Skip to main content

Thermoelastic properties of highly porous mullite ceramics

Mullite is one of the most important constituents of oxide ceramics because of its outstanding thermo-mechanical properties in oxidizing environments at high temperatures. In order to study the influence of porosity on elastic stability, mullite ceramics with porosity up to about 57% were prepared with a novel technique based on starch consolidation casting and sintering of commercial mullite powders with approximate 3/2-composition at temperatures up to 1923 K [1]. Their coefficients of thermal expansion and elastic stiffnesses were determined between 100 K and 1600 K employing dilatometry and resonance ultrasound spectroscopy, respectively. Additionally, the microstructures were investigated employing scanning electron microscopy and X-ray tomography. Although size (ca. 5 – 20 µm), shape and distribution of pores appear chaotic in high magnification scanning electron microscopic images, their distribution is quite homogeneous at a larger scale. The thermal expansion of the porous ceramics is very similar to the ones of dense mullite ceramics [2]. However, the bulk and Young’s moduli decrease strongly with the porosity as expected for materials having spherical pores. A critical porosity of about 71% is derived where the mullite ceramics probably lose integrity. The deviations from Cauchy-relations of the porous mullite ceramics are significantly smaller compared to the ones of dense mullite materials, reflecting the limitation of elastic interactions to the thin pore walls of the porous ceramics.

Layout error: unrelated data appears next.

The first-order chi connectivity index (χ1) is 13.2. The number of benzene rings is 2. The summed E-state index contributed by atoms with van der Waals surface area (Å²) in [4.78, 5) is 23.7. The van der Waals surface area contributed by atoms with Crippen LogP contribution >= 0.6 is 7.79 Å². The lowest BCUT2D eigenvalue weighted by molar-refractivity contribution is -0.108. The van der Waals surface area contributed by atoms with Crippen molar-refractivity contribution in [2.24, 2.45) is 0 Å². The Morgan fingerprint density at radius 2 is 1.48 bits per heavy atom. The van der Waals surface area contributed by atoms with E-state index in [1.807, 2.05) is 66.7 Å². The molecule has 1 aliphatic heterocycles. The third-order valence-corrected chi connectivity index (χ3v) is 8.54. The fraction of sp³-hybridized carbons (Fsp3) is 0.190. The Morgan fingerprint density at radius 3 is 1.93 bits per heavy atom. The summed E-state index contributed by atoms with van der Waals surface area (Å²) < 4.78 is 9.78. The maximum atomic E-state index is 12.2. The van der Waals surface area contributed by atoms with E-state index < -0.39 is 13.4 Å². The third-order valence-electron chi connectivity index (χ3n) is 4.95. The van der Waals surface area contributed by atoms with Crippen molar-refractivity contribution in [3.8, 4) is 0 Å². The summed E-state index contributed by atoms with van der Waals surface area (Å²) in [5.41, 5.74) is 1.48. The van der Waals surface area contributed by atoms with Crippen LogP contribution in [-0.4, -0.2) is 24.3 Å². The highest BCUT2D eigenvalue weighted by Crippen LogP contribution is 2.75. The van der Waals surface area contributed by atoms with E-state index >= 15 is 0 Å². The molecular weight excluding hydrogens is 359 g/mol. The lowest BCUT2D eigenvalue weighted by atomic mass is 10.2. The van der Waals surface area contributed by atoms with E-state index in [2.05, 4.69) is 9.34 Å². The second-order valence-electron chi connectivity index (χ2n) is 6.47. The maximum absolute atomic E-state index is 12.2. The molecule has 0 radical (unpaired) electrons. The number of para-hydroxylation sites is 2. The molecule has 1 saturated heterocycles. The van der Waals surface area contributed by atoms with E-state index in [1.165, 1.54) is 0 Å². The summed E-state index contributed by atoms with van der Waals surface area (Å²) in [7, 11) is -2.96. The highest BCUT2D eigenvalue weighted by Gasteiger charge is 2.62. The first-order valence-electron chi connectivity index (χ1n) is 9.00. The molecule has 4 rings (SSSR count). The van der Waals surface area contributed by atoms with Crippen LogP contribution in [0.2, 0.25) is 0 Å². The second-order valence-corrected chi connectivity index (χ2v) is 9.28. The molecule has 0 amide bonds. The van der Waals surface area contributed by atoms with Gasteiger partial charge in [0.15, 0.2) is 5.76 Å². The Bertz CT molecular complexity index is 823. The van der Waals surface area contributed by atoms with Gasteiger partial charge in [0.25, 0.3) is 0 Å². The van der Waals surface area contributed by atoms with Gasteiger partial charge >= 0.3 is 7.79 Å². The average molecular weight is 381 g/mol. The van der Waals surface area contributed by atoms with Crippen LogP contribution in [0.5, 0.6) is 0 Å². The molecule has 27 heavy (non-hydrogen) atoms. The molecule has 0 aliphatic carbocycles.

[1] Talou M.H., Camerucci M.A.: J. Eur. Ceram. Soc. 2015; 35: 1021-30.

[2] Krenzel T.F., Schreuer J.,Laubner D., Cichocki M., Schneider H.: J. Am. Ceram. Soc. 2019; 102: 416-26.


Jürgen Schreuer1, Jan-Frederick Hörster1, Mariano Talou2, Andrea Camerucci2, Hartmut Schneider3
1Ruhr-Universität Bochum, Germany; 2Ceramics Division, Research Institute for Materials Science and Technology, CONICET/UNMdP, Mar del Plata, Argentina; 3Department of Geosciences, Crystallography, University of Bremen, Germany
GeoMinKöln 2022